I caught a glimpse at this little guy back at the 2018 NAB show. It was a prototype and it wasn’t on display. Simon Davies at Rycote whipped it out from the cupboard as a preview. It wasn’t quite there yet as it wobbled a bit, but it was still very exciting. It weighed almost nothing, it had a click-in system that felt very secure, and it looked cool. A nice trifecta.
Flash forward to today and I’d call the release version amazing, if not flawless! To my eyes and hands, the PCS Boom System could not look and feel less makeshift. It is sleek, polished, and most importantly stable. There is zero wobble, and I have been making sure to put it through its paces. Solid as a brick, and light as a feather.
Placing two fingers along the grooves on the sides, you simply pull down and the male end pops out. Easy peasy. The female end doesn’t simply release the male end when you do this. There is a noticeable spring effect where it gives the male end a little push out of the door. The end result is a streamlined process for what should be (and is) a simple procedure.
The mount features standard screw threads on each end. Just what you’d expect, but still relevant. Who knows how many proprietary designs could exist out there.
I want to point out some of the details in the design that I love. First off, the little washer at the head of the screw is a nice touch. But the part that really impressed me was the slight triangle shape, with the grooves at the tip. This allows the tip to glide smoothly into the housing, and to catch on the seating inside of the female end. When you hold this in your hand, you can really feel the painstaking trial and error to achieve something that seems so simple, but must perform beautifully every time. And it absolutely does.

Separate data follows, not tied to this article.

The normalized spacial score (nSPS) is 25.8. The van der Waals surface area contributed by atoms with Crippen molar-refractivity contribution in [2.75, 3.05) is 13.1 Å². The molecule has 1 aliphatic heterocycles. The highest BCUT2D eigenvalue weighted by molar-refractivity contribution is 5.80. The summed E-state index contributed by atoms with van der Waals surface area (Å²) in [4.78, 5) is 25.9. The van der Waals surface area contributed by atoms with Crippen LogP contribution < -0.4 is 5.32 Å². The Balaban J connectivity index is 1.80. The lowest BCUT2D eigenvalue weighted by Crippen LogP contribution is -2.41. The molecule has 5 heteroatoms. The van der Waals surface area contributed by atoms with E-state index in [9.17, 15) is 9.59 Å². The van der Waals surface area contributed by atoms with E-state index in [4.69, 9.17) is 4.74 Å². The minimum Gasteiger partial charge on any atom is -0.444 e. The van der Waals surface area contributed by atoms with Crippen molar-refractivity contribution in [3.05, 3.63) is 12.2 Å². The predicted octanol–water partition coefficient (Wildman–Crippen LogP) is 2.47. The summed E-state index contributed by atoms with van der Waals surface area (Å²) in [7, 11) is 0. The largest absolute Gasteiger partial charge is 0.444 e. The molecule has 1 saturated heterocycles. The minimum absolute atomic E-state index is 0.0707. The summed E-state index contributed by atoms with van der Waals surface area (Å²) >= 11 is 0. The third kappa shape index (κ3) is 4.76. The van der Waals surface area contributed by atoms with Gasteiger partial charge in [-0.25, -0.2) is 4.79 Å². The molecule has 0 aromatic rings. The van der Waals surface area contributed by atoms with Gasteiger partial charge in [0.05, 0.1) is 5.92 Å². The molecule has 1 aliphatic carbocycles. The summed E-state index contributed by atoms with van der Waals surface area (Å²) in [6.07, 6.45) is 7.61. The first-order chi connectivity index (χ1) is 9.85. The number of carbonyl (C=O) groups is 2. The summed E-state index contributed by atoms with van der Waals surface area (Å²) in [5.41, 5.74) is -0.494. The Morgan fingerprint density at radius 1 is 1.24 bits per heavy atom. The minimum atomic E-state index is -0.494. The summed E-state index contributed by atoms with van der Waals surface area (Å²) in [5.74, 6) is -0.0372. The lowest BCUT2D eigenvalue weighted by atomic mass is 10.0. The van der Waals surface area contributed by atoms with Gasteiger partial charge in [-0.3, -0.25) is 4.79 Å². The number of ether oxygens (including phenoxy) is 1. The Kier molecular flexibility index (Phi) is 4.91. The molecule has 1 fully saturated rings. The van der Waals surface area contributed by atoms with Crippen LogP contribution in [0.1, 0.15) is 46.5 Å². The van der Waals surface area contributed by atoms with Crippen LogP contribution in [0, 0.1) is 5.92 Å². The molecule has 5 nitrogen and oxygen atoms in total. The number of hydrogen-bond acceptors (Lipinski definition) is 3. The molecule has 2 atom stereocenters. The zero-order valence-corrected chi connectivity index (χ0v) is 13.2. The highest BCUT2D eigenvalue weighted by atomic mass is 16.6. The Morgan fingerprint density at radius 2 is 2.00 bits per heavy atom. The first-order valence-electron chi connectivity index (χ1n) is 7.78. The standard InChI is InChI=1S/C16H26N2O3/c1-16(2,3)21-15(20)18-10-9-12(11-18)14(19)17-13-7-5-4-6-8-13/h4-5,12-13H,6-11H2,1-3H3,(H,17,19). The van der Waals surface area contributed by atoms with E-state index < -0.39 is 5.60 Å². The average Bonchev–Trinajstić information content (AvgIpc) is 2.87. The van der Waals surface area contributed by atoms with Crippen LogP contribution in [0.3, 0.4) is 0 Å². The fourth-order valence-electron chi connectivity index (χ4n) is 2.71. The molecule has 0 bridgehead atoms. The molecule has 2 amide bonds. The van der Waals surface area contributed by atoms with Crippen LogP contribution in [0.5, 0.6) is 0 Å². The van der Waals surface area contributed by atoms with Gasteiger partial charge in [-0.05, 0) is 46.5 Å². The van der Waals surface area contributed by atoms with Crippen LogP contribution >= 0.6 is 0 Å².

Here I have it mounted on my Cinela OSIX. Not much to say here. It works extremely well and I couldn’t be happier. My biggest concern with this system was going to be its weight. Given its relatively larger size, it seemed as if it would make the head of the pole unbalanced. But again, it really is very very lightweight. Shockingly light weight.
The last thing that I want to point out is the availability of additional male ends. Rycote has made specific connectors to be mounted directly to their blimps. They make one for the Cyclone and the Classic blimps. Above, is the connector for the Classic blimp. As you can see, the male end is hard connected to the blimp mount, and there is an additional side mount to feed through the xlr cable coming from the blimp. Its a nice add-on for the system which further streamlines the connection.
In conclusion, I don’t plan on removing this from my boom pole. I love it and I wholeheartedly believe that anyone else who tries it will love it as well. It is a simple device, which clearly took effort to create. You can clearly see that Rycote examined what worked and what didn’t work, and then made it as sleek as possible. Kudos to Rycote. Well well done.
Jared Elkin is a professional sound mixer located in Minneapolis, Minnesota.